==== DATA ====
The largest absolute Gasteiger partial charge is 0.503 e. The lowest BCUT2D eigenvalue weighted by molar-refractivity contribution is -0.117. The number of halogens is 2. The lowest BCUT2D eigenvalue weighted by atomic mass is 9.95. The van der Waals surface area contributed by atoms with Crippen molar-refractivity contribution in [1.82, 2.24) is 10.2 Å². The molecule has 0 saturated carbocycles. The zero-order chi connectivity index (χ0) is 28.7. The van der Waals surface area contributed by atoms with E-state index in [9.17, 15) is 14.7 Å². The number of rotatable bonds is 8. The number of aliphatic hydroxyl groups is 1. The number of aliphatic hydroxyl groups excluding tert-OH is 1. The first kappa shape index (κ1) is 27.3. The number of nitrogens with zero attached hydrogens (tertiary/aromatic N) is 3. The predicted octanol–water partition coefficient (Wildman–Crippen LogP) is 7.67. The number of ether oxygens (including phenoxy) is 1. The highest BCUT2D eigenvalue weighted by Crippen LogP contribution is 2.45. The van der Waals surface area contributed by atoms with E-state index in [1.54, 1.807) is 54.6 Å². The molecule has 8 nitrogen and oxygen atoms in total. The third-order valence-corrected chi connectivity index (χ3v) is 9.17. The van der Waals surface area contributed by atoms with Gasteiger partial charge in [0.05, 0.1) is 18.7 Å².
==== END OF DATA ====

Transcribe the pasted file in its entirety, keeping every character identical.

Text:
The largest absolute Gasteiger partial charge is 0.503 e. The lowest BCUT2D eigenvalue weighted by molar-refractivity contribution is -0.117. The number of halogens is 2. The lowest BCUT2D eigenvalue weighted by atomic mass is 9.95. The van der Waals surface area contributed by atoms with Crippen molar-refractivity contribution in [1.82, 2.24) is 10.2 Å². The molecule has 0 saturated carbocycles. The zero-order chi connectivity index (χ0) is 28.7. The van der Waals surface area contributed by atoms with E-state index in [9.17, 15) is 14.7 Å². The number of rotatable bonds is 8. The number of aliphatic hydroxyl groups is 1. The number of aliphatic hydroxyl groups excluding tert-OH is 1. The first kappa shape index (κ1) is 27.3. The number of nitrogens with zero attached hydrogens (tertiary/aromatic N) is 3. The predicted octanol–water partition coefficient (Wildman–Crippen LogP) is 7.67. The number of ether oxygens (including phenoxy) is 1. The highest BCUT2D eigenvalue weighted by Crippen LogP contribution is 2.45. The van der Waals surface area contributed by atoms with E-state index in [1.54, 1.807) is 54.6 Å². The molecule has 8 nitrogen and oxygen atoms in total. The third-order valence-corrected chi connectivity index (χ3v) is 9.17. The van der Waals surface area contributed by atoms with Gasteiger partial charge in [0.05, 0.1) is 18.7 Å².